• If the RHS is a list, the result will be true if the LHS equals any of the items of the list
  • If the RHS is a map, the result will be true if the LHS appears as a key of the map

The compliment operand is not in:

three not in (6, 7, 8, 9)

The is Operator #

The is operator can be used to assert the value type. The RHS operand is a string which is to represent an AWS DynamoDB item attribute type, for example S for strings, N for numbers, etc.

"hello" is "S"    // true
123 is "N"        // true
"hello" is "N"    // false

This is equivalent to the attribute_type AWS conditional expressions function.

The special value any can be used to check that a field is set, regardless of type:

pk is "any"  // true

This is equivalent to the attribute_exists AWS conditional expressions function.

The compliment operand is not is. Using it with the “any” special value (not is "any") is equivalent to the attribute_not_exists AWS conditional expressions function.

The using Options #

A query that is to be executed on the actual table in AWS will go though a short planning phase to determine whether it’s possible to invoke the expression as a Query call. If the attributes map to partition and sort keys of either the main table, or exactly one GSI associated with the table, the expression will be executed as a Query over the table or the GSI found with those attributes.

In cases where multiple GSI candidates exist on the base table, the query will fail with the following error:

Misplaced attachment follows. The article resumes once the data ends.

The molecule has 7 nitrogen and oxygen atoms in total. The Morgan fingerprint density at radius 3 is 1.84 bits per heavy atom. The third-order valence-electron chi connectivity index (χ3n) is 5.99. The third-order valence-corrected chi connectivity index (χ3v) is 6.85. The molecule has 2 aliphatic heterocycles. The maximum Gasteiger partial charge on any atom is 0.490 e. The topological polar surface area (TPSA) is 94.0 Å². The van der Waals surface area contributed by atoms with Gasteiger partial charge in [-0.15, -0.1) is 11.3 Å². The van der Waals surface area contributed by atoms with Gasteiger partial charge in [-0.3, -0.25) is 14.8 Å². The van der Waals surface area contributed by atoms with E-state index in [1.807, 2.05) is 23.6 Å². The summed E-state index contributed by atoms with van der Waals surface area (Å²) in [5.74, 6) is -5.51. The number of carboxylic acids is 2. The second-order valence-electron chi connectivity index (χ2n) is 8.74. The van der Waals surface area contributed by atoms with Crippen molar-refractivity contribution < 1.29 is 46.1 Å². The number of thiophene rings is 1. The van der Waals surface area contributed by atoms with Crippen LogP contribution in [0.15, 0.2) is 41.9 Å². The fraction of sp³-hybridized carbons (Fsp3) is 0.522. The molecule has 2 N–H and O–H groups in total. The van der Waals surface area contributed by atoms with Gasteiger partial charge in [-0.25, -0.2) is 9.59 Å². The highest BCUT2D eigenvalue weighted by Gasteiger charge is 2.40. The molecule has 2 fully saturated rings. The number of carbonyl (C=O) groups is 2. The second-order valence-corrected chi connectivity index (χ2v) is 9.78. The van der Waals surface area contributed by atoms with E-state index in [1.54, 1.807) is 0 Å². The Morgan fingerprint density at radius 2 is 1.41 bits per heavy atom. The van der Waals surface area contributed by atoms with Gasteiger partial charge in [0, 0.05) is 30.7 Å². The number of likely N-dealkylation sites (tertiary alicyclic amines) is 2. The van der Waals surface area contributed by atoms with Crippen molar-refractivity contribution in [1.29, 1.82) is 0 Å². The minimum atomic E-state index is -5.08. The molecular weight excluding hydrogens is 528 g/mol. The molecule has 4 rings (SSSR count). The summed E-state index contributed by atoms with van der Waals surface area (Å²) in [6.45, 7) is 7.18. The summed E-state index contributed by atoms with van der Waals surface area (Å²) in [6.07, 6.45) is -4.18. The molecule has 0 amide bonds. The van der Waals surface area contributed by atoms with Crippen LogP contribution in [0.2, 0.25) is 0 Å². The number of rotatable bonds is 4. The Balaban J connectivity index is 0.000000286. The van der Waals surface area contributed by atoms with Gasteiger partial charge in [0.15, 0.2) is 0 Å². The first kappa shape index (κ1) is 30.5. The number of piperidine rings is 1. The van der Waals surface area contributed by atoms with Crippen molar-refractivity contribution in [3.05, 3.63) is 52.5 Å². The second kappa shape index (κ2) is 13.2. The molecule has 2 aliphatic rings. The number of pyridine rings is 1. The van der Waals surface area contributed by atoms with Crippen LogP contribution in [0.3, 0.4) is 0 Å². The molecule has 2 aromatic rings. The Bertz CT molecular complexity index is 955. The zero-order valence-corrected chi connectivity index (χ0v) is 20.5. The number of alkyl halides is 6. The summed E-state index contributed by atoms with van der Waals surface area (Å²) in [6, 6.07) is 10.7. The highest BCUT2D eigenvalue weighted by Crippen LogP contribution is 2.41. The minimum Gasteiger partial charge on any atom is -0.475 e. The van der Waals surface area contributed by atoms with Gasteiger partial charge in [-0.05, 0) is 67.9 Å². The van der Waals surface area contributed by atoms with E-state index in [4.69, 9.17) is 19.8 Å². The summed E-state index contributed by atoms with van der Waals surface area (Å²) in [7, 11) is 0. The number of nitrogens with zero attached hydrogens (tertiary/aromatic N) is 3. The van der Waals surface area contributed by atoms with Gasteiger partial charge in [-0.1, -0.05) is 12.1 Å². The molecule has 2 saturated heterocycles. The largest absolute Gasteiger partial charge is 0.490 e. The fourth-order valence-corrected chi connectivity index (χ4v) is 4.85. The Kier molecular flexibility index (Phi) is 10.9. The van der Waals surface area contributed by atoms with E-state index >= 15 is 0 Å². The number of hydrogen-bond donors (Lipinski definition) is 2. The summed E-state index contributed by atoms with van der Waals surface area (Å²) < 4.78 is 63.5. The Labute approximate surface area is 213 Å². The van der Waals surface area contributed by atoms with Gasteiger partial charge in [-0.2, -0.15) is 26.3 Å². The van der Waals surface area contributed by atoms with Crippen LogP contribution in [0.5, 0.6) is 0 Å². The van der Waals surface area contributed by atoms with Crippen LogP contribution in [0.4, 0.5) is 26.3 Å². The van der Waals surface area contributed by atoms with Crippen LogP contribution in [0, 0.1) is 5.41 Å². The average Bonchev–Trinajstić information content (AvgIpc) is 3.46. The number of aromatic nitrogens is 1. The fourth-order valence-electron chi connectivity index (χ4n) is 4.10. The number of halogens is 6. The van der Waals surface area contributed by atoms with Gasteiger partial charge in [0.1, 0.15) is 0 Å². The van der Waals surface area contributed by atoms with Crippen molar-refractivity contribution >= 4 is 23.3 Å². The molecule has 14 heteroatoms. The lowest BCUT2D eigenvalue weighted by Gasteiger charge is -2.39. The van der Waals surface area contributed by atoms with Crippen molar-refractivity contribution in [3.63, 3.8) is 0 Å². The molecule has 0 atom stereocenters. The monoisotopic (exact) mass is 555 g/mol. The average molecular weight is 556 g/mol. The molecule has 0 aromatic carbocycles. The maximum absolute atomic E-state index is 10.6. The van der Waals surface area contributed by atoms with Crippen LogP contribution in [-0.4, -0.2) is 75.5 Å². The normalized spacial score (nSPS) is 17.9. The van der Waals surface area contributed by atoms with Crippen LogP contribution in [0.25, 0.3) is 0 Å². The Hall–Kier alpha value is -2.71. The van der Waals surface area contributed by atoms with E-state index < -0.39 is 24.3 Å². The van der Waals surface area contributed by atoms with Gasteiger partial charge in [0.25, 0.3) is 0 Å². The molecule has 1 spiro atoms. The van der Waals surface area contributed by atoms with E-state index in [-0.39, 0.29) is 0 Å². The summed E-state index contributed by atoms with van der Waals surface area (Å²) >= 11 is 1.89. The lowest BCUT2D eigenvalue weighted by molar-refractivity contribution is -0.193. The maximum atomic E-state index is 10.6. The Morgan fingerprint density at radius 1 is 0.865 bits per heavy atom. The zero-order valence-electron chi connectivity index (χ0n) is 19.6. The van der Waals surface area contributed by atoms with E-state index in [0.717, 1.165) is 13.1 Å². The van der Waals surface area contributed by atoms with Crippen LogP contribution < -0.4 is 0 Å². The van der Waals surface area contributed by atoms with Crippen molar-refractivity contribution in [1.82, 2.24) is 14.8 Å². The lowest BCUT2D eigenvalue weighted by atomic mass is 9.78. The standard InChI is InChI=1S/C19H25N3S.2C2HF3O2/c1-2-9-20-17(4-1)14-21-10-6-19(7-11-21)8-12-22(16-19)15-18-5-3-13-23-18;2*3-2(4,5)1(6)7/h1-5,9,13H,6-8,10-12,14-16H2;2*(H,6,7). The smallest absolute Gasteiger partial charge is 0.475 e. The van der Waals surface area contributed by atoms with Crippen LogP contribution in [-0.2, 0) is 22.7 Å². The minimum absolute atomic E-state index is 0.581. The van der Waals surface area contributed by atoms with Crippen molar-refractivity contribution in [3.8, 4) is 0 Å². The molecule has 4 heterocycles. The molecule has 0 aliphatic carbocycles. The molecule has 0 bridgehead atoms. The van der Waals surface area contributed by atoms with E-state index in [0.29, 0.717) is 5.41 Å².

multiple plans with index found. Specify index or scan with 'using' clause

In these cases, the index will need to be specified with the using keyword with the index option:

address="something" using index("specific-gsi-name")

The using keyword can also be used to force the expression to run as a table scan, even if the query can be invoked using a Query call over the base table or GSI:

address="something" using scan

Builtin Functions #

Query expressions support a number of builtin functions.

The marked function #


The marked function will return a list of field values of all marked rows of the current result set. The items will appear in the list as they appear in the result set. The fieldname currently only supports top-level fields. If no fields are marked, the empty list is returned.


The range function #

range(from, to)

The range function will return a list of integers between from and to inclusive. Non integers will be truncated to integers, and the step is always be 1.

range(2, 5)            // [2, 3, 4, 5]
three in range(2, 5)   // true

The size function #


The size function will return the number of items of a list or map, or the length of a string.

The size function is equivalent to the size AWS conditional expressions function, and as such is the only function that is included as is in the generated Query or Scan expression. All other functions are evaluated prior to making the Query or Scan AWS call.

Placeholders #

In some circumstances, such as the session.query method, it’s possible to use a placeholder as a field or value. To expand a placeholder to an identifier, use the : prefix. To expanded the placeholder as a value, use the $ prefix. For example, the expression :key = $value in the following script:

out := session.query(":key = $value", {
  table: "some-table",
  args: {
    key: "pk",
    value: "value"

Is equivalent to the query pk = "hello", as the placeholder :key is expanded to an identifier and $value is expanded to a value, in this case a string.